When we arrived last night she was grumpy. Frustrated with the oxygen tubes in her nose. Unhappy about cold, tasteless hospital food.
She looked at the lineup of people sitting on the couch at the foot of her bed and declared, “You look like a seminary!”
Adriana crawled in bed with her and sang gently in her ear. We stayed and sang until she calmed a little. My other sister took the night shift after we all left and barely got any sleep.
Tonight it’s my turn. Our turn, actually. Mark packs a supper and helps me gather blankets and pillows. We’ll do this together, the way we did the night after Emily Beth was born and we slept on the floor of his mother’s office at Florida Hospital because they insisted on discharging me and refused to discharge Emily Beth. I dragged myself off the floor and up to the nursery every time they summoned me to nurse her. Mark dragged himself to work the next morning. That was almost 24 years ago.
We’ve spent plenty of nights apart, but we cling to each other more and more as we grow older and increasingly comprehend the fragility of life and the limits of our precious time together.
This time we have a pull-out bed and a recliner. Thank you, Walla Walla General, for a welcoming space and kind nurses.
She is more herself tonight. More aware. More peaceful. She’s still not thrilled with the oxygen tubes but is willing to tolerate them. She watches quietly as my brother and sister pass the baton to us. We gather around her to pray. After years of living in separate corners of the continent, it is only by some strange miracle that we are all here together at this stage in our lives when she most needs us and we most need each other.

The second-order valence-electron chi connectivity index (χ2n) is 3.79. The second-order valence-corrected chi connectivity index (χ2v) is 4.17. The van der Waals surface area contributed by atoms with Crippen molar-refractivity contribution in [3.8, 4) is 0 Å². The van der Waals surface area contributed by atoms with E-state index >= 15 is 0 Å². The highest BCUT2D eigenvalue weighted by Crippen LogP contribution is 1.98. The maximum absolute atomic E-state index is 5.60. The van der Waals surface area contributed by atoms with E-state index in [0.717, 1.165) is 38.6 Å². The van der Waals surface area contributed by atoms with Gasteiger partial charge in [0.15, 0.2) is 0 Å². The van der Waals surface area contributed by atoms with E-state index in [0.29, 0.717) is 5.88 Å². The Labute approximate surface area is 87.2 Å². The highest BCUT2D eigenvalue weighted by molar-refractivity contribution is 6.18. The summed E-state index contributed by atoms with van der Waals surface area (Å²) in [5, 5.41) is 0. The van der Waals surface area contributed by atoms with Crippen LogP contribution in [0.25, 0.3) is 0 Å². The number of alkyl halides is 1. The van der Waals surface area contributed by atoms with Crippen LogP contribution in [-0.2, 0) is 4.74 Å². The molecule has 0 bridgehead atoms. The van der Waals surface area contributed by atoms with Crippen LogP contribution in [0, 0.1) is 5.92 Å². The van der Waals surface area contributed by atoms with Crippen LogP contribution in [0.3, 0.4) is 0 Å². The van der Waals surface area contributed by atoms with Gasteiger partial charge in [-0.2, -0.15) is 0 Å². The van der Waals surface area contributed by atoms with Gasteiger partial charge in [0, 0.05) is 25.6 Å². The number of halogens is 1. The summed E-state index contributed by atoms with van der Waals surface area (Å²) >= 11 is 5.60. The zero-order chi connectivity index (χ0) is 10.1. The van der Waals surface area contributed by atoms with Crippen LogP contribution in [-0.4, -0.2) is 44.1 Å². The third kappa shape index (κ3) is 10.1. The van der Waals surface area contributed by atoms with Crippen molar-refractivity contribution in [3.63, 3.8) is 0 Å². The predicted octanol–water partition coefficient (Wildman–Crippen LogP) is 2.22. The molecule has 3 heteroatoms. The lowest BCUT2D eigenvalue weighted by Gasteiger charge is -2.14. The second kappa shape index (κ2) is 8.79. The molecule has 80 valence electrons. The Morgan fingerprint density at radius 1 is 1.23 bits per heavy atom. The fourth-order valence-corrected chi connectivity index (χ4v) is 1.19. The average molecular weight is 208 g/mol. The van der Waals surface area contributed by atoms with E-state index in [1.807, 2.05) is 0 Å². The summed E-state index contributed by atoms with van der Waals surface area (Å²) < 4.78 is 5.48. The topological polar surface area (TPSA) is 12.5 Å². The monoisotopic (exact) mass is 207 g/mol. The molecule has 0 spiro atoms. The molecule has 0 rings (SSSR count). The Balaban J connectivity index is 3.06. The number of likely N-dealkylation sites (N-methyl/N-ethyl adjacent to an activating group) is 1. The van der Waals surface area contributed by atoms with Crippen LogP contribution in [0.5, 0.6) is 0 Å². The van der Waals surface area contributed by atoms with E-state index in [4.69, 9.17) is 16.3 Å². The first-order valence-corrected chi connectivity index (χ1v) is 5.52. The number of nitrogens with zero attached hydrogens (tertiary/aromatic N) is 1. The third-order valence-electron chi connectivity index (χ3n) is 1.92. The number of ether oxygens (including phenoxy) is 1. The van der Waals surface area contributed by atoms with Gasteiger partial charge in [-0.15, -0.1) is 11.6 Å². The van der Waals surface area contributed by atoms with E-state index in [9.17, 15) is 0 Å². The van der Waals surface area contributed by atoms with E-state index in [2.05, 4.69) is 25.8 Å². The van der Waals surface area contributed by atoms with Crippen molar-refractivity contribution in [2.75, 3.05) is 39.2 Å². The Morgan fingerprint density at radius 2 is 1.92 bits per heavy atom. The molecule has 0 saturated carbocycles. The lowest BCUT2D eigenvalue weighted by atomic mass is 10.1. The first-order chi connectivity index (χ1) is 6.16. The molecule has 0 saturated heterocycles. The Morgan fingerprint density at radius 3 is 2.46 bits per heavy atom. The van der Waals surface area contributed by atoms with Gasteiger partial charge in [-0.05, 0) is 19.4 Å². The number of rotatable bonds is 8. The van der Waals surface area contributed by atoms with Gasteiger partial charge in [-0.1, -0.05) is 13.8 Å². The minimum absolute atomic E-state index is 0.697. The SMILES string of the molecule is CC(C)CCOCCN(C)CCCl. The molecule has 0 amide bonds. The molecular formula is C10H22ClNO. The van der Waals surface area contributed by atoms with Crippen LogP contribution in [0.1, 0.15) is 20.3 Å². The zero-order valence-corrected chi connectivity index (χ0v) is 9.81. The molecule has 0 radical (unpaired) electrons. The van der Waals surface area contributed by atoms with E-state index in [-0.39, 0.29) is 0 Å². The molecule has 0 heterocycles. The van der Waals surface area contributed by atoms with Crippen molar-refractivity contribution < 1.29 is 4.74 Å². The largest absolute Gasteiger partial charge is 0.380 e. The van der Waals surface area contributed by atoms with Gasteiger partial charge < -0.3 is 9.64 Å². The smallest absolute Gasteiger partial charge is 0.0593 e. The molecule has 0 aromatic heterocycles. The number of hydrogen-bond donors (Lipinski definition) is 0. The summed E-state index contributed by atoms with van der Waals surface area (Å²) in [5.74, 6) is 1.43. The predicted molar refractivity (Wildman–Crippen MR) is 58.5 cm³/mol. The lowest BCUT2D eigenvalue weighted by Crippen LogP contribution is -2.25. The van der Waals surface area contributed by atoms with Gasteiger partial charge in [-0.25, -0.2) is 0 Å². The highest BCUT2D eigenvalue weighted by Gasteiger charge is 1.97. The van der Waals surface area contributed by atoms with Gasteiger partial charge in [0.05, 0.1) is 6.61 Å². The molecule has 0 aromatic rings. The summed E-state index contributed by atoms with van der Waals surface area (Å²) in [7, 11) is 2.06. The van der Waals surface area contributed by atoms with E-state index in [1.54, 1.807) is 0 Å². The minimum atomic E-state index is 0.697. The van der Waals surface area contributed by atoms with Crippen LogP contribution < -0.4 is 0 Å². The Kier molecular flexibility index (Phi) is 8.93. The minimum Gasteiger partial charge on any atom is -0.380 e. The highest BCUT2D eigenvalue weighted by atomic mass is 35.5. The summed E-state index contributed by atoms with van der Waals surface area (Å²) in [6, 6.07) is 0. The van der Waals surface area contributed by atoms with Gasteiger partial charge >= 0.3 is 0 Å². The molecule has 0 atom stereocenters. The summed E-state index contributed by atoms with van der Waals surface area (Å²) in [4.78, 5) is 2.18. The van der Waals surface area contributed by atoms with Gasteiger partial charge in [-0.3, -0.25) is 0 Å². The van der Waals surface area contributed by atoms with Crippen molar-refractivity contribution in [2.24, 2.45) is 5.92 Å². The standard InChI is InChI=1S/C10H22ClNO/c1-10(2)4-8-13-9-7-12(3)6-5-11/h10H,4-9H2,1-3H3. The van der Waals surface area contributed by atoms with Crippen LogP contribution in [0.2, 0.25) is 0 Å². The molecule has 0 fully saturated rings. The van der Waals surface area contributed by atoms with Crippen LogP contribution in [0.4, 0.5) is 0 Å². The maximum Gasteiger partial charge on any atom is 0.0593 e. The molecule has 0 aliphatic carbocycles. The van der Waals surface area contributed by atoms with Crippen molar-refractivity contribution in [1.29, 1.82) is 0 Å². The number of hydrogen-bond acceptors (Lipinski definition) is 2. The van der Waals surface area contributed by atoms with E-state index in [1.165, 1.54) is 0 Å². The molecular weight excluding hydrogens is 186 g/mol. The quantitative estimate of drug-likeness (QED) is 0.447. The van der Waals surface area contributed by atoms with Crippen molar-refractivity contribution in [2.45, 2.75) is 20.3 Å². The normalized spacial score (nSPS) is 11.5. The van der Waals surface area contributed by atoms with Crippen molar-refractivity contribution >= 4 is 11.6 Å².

I can barely keep my eyes open. Mark settles into the recliner to work on deadlines. I crawl in beside her and lay my head on her chest, placing my arm gently across her tummy. She runs her beautiful crooked fingers through my hair, across my cheek, and down my arm, then reaches up to trace my eyebrows. I notice her fingernails, lovely and untouched by arthritis that has crippled her for 52 years. A line of demarcation indicating that suffering and disease can come so far and no farther.
She rests her hand on my arm and I feel the familiar sensation of her fingers playing melodies and rhythms on my arm. Mark does that, too, right before he falls asleep. It’s one of my favorite things. I can actually hear the songs they play. She is playing, “Holy, Holy, Holy.”
She used to play the organ and piano. Like Mark, she would sit at the piano on Friday nights and play beautiful chords and melodies that matched the peacefulness of Sabbath.
Those precious hands. How many times she has comforted me. I still need her more than she needs me.
“Don’t you need to go home to bed?” she says.
“I’m staying here with you.”
“Mmm. Then I can take care of you,” she says softly. “I can watch over you.”
She looks over at Mark. “Is he staying here, too? How many people can they fit in these rooms anyway?”
She has gotten so funny with age. I want to write down everything she says the way I did with my kids. As with them, I can’t tear myself away from the moments. I forget everything later. Fighting the urge to pick up my phone and record everything she says, I lay my head back down on her chest. She softly strokes my head and face, relaxing a little.
“Can you sleep?” I whisper.
“Sleep?! I have thinking to do. And other things, too!” she says and closes her eyes as if she’s resolved to begin a day’s work.
I know exactly what the other things are. They’re the same “other things” my dad did when cancer took his voice but not his thoughts.
“What other things?” I ask anyway, because I want to hear the answer.
She opens her eyes, looks at me, and we say it together:
March 2, 2016